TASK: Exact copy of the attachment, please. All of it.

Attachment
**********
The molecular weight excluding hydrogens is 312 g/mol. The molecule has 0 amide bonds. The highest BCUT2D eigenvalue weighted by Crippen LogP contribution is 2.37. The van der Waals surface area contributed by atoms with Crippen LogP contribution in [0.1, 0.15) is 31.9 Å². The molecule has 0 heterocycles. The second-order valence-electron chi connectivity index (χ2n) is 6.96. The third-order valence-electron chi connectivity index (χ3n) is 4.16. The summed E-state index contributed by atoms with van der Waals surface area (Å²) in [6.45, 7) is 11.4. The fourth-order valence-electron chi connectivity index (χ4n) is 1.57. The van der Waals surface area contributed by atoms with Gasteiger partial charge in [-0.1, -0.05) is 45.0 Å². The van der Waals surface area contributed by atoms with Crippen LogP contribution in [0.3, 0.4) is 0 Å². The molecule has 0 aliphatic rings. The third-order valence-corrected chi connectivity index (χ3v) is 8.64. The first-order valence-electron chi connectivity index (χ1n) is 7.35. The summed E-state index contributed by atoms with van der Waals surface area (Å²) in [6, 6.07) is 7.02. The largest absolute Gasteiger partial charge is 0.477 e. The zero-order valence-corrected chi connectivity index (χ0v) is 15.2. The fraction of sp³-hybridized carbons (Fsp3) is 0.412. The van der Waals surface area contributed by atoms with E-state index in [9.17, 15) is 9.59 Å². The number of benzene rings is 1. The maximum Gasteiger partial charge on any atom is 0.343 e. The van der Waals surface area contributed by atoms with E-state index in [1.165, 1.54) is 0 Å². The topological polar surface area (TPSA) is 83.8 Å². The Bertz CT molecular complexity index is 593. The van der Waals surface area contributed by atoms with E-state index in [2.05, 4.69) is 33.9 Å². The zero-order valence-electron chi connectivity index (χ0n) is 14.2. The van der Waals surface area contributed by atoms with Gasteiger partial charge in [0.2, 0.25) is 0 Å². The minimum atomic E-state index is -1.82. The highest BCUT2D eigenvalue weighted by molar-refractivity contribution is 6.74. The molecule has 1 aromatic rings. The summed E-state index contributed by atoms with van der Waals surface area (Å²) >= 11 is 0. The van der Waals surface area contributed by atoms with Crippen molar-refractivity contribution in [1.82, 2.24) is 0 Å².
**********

The molecular weight excluding hydrogens is 312 g/mol. The molecule has 0 amide bonds. The highest BCUT2D eigenvalue weighted by Crippen LogP contribution is 2.37. The van der Waals surface area contributed by atoms with Crippen LogP contribution in [0.1, 0.15) is 31.9 Å². The molecule has 0 heterocycles. The second-order valence-electron chi connectivity index (χ2n) is 6.96. The third-order valence-electron chi connectivity index (χ3n) is 4.16. The summed E-state index contributed by atoms with van der Waals surface area (Å²) in [6.45, 7) is 11.4. The fourth-order valence-electron chi connectivity index (χ4n) is 1.57. The van der Waals surface area contributed by atoms with Gasteiger partial charge in [-0.1, -0.05) is 45.0 Å². The van der Waals surface area contributed by atoms with Crippen LogP contribution in [0.3, 0.4) is 0 Å². The molecule has 0 aliphatic rings. The third-order valence-corrected chi connectivity index (χ3v) is 8.64. The first-order valence-electron chi connectivity index (χ1n) is 7.35. The summed E-state index contributed by atoms with van der Waals surface area (Å²) in [6, 6.07) is 7.02. The largest absolute Gasteiger partial charge is 0.477 e. The zero-order valence-corrected chi connectivity index (χ0v) is 15.2. The fraction of sp³-hybridized carbons (Fsp3) is 0.412. The van der Waals surface area contributed by atoms with E-state index in [9.17, 15) is 9.59 Å². The number of benzene rings is 1. The maximum Gasteiger partial charge on any atom is 0.343 e. The van der Waals surface area contributed by atoms with E-state index in [1.165, 1.54) is 0 Å². The topological polar surface area (TPSA) is 83.8 Å². The Bertz CT molecular complexity index is 593. The van der Waals surface area contributed by atoms with E-state index in [2.05, 4.69) is 33.9 Å². The zero-order valence-electron chi connectivity index (χ0n) is 14.2. The van der Waals surface area contributed by atoms with Gasteiger partial charge in [0.2, 0.25) is 0 Å². The minimum atomic E-state index is -1.82. The highest BCUT2D eigenvalue weighted by molar-refractivity contribution is 6.74. The molecule has 1 aromatic rings. The summed E-state index contributed by atoms with van der Waals surface area (Å²) >= 11 is 0. The van der Waals surface area contributed by atoms with Crippen molar-refractivity contribution in [1.82, 2.24) is 0 Å².